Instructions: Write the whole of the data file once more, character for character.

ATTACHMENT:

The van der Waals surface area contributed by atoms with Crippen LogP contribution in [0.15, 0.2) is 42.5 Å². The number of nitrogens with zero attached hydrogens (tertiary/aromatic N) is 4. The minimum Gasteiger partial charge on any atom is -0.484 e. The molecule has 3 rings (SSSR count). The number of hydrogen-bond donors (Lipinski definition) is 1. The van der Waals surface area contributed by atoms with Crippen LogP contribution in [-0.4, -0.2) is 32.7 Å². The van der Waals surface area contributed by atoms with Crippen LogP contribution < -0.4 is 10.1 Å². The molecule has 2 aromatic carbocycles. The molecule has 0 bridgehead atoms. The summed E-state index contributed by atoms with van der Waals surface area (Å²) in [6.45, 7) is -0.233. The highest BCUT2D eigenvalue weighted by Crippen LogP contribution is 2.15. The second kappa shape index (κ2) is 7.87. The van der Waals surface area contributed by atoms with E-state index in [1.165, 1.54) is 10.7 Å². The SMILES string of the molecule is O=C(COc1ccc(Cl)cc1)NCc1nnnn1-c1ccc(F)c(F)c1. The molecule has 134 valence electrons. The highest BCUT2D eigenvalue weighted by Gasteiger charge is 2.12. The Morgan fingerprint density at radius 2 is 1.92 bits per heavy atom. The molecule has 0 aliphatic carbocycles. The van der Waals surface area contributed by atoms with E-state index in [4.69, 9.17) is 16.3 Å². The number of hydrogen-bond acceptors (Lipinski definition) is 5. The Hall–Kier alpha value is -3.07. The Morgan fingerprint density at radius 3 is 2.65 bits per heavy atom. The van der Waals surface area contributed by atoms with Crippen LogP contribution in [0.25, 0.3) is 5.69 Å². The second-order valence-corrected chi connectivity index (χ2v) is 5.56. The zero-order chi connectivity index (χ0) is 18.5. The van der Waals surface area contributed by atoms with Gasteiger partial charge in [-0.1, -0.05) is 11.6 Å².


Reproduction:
The van der Waals surface area contributed by atoms with Crippen LogP contribution in [0.15, 0.2) is 42.5 Å². The number of nitrogens with zero attached hydrogens (tertiary/aromatic N) is 4. The minimum Gasteiger partial charge on any atom is -0.484 e. The molecule has 3 rings (SSSR count). The number of hydrogen-bond donors (Lipinski definition) is 1. The van der Waals surface area contributed by atoms with Crippen LogP contribution in [-0.4, -0.2) is 32.7 Å². The van der Waals surface area contributed by atoms with Crippen LogP contribution < -0.4 is 10.1 Å². The molecule has 2 aromatic carbocycles. The molecule has 0 bridgehead atoms. The summed E-state index contributed by atoms with van der Waals surface area (Å²) in [6.45, 7) is -0.233. The highest BCUT2D eigenvalue weighted by Crippen LogP contribution is 2.15. The second kappa shape index (κ2) is 7.87. The van der Waals surface area contributed by atoms with E-state index in [1.165, 1.54) is 10.7 Å². The SMILES string of the molecule is O=C(COc1ccc(Cl)cc1)NCc1nnnn1-c1ccc(F)c(F)c1. The molecule has 134 valence electrons. The highest BCUT2D eigenvalue weighted by Gasteiger charge is 2.12. The Morgan fingerprint density at radius 2 is 1.92 bits per heavy atom. The molecule has 0 aliphatic carbocycles. The van der Waals surface area contributed by atoms with E-state index in [4.69, 9.17) is 16.3 Å². The number of hydrogen-bond acceptors (Lipinski definition) is 5. The Hall–Kier alpha value is -3.07. The Morgan fingerprint density at radius 3 is 2.65 bits per heavy atom. The van der Waals surface area contributed by atoms with Crippen LogP contribution in [0.25, 0.3) is 5.69 Å². The second-order valence-corrected chi connectivity index (χ2v) is 5.56. The zero-order chi connectivity index (χ0) is 18.5. The van der Waals surface area contributed by atoms with Gasteiger partial charge in [-0.1, -0.05) is 11.6 Å².